Once an expert is disclosed to the opposing counsel, an experienced lawyer will begin researching the expert. The lawyer will want to find the research that the expert is going to rely upon and then potentially present it to another expert. A lawyer can attempt to prevent the expert from testifying by either attacking the expert’s credentials or attack the expert’s method in determining his or her conclusion. Generally, it is easy to attack the expert’s methods if he or she is a licensed doctor. For example, there are several competing theories on the best way to diagnose a concussion and how to determine the cause of a concussion. If a lawyer was able to prove that the methods by the expert licensed doctor was not reliable enough, the court will not allow the expert to testify about the concussion at trial. Similarly, if the lawyer is able to show that the expert’s education or experience was insufficient, the court will not allow the individual to testify at all because the individual is not considered an expert. Both these challenges to an expert are called Daubert challenges after the case Daubert v. Merrell Dow Pharmaceuticals.


Along with testifying at trial, expert witnesses are also required to be available during depositions. In Hagedorn v. Stormont-Vail Regional Medical Center, the Kansas Supreme Court held that the purpose of deposing experts was to make sure that the opposing lawyer knew what to expect from the expert at trial. Deposing the experts is important because it is likely the opposing lawyer does not know the specialized knowledge of the expert. Therefore, the purpose of deposing the expert is to find out how the expert reached his or her conclusion.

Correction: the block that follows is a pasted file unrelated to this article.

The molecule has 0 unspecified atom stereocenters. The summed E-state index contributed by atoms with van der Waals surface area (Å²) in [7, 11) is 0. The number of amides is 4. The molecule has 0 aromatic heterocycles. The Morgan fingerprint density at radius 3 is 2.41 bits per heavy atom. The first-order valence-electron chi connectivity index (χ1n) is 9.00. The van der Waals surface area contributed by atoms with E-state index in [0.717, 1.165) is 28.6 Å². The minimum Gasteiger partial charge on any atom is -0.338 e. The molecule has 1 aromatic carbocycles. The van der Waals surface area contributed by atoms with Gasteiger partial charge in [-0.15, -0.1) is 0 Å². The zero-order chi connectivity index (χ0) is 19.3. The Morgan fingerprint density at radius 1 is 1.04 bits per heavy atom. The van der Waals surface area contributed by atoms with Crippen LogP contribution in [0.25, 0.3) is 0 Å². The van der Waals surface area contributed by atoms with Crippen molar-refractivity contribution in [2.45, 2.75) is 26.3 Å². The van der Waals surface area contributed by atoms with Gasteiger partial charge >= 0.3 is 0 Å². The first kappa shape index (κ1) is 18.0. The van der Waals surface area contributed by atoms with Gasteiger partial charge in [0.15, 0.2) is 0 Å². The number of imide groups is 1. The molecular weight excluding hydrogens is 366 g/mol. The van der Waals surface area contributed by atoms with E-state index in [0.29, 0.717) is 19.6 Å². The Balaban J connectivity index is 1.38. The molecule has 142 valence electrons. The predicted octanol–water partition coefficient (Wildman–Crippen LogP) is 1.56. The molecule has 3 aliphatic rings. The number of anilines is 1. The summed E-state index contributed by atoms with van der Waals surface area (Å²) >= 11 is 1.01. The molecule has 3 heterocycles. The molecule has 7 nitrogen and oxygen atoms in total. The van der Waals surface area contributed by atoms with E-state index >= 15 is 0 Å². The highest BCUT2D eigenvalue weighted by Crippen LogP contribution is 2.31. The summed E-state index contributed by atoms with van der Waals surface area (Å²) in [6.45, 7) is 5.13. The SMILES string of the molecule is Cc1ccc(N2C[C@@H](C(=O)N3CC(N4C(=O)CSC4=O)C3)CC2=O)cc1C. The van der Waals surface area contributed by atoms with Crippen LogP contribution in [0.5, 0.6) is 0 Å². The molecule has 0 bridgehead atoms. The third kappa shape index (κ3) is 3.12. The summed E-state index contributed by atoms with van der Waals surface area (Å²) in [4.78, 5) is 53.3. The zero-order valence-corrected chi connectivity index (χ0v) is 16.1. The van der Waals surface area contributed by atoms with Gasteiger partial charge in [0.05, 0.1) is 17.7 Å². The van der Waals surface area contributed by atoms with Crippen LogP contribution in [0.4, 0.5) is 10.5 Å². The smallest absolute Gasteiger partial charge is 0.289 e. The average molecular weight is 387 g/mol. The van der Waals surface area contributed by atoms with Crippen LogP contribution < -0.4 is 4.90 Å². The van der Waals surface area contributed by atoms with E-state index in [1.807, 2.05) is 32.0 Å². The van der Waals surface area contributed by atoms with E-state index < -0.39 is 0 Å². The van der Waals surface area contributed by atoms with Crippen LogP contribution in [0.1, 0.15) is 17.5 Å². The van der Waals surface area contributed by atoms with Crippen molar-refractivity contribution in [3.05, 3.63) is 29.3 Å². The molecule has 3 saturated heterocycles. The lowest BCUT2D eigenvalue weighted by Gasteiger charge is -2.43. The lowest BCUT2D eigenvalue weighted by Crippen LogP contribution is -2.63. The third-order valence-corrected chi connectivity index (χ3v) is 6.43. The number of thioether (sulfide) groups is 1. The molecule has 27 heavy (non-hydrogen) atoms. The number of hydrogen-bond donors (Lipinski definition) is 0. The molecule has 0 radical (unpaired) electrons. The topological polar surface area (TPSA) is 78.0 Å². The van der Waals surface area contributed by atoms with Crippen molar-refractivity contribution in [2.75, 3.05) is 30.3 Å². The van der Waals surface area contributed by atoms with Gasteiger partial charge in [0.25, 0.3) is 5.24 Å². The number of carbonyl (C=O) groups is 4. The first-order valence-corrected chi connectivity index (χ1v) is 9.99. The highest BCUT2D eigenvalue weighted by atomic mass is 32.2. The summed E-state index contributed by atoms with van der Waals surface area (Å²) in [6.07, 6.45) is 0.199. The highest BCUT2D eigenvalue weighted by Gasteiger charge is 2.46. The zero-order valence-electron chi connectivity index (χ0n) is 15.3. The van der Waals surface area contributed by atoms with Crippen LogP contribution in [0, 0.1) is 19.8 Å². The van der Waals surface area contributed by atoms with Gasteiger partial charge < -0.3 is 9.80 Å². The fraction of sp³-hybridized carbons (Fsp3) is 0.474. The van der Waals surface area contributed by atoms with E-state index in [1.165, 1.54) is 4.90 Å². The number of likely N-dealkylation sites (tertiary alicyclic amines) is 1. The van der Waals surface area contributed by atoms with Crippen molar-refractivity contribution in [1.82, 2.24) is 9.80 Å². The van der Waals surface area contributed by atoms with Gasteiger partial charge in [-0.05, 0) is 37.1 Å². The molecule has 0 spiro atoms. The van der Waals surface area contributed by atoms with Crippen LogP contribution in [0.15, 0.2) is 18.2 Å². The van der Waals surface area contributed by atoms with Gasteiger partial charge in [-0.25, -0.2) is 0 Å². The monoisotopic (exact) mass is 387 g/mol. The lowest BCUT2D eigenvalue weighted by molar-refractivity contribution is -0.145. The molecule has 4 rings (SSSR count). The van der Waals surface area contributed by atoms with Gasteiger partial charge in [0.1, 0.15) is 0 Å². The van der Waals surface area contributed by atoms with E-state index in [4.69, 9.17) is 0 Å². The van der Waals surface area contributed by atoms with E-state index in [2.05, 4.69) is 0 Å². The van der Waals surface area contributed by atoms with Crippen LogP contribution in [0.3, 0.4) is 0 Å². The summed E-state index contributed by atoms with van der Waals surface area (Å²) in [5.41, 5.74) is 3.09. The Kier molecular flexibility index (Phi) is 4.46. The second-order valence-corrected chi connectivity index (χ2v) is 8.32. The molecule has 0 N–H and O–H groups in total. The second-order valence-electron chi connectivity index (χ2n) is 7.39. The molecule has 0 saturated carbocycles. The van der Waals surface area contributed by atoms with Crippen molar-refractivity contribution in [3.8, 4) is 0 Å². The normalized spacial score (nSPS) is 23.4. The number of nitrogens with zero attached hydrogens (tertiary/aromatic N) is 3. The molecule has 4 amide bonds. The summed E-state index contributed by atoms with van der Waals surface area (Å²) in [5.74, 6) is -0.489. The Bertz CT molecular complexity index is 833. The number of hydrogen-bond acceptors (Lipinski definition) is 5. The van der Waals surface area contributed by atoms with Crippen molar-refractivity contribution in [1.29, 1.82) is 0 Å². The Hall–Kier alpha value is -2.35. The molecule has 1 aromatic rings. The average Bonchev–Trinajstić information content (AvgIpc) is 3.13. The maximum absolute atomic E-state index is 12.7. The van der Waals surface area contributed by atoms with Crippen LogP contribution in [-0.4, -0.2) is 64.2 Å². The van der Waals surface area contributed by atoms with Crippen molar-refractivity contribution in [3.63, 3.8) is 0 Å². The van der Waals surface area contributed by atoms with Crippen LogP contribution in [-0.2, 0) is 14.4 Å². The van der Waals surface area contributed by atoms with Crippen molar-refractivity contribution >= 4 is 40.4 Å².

A lawyer will emphasize an expert’s credentials and methods for arriving at his or her conclusion at an expert deposition. Therefore, common questions one would hear at an expert deposition involve questions relating to the expert’s education and experience. These types of questions define the “scope” of the expertise and determine what information the expert can testify. For example, a general dentist could testify a patient’s reason for needing oral surgery but the general dentist would not be able to testify about the procedure of actually performing the oral surgery—an oral surgeon would be needed for that information. Another common question one would hear at an expert deposition would be questions related to the methodology used by the expert. These methodology questions would include questions about how commonly used the methodology is, the method’s failure rate and conflicting methods. Similar to the goal of the expertise questions, the goal of the methodology questions is to determine the reliability of the methodology